Open Access Conceptual paper

Using the ASSIST Model to Improve Health and Wellness Adherence and Outcomes

Park Lockwood*

Department of Kinesiology, USA

Corresponding Author

Received Date: July 31, 2019;  Published Date: August 09, 2019


There appears to be an assumption that when a medical professional tells patients they need to exercise, eat right, reduce stress, improve sleep, stop smoking, or somehow generally improve their health habits, these patients have the knowledge and skills to adhere to this instruction. In fact, most people do not have the knowledge, skills, and experience to carry out such a complex behavioral change [1, 2]. Proper guidance from a multidisciplinary team of health and wellness professionals, however, can create a bridge that leads to the knowledge and skills necessary to achieve behavior change. In addition, this type of change can be even more difficult in lower-income, underserved populations [3]. People who fall into this category typically do not have the resources (professional guidance, medication, physical therapy, counseling, etc.) to make healthy changes [3]. It is this gap between information and behavior change that may prevent many people from starting and maintaining a healthy lifestyle.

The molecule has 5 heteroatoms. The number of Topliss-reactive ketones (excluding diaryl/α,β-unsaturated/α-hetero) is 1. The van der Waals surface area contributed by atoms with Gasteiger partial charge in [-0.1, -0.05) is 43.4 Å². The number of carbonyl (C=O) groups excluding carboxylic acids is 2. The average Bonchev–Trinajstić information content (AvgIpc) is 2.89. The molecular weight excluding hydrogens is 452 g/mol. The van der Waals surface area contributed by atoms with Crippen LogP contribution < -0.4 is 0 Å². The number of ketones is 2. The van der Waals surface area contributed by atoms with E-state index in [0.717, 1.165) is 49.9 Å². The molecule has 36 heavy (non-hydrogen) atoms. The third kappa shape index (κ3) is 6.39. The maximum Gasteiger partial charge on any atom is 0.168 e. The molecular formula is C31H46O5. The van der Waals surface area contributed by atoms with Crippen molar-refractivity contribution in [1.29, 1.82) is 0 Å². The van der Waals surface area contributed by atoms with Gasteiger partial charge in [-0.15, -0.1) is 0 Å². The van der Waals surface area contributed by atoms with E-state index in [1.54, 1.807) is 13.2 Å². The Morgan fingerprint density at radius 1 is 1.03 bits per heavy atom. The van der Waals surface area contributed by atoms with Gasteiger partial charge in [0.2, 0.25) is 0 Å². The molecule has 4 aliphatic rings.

Recently, Washburn University in Topeka, Kansas has implemented a university-housed wellness program that uses the basic humanistic principles of guidance, support, compassion, and perseverance to successfully help individuals with a lower income make important health changes in their lives. The model used for this program is called ASSIST (Affordable, Social Support, Structure, Integration, Screening, and Time), and has been quite successful in helping people adhere to their programs and improve their health and quality of life.

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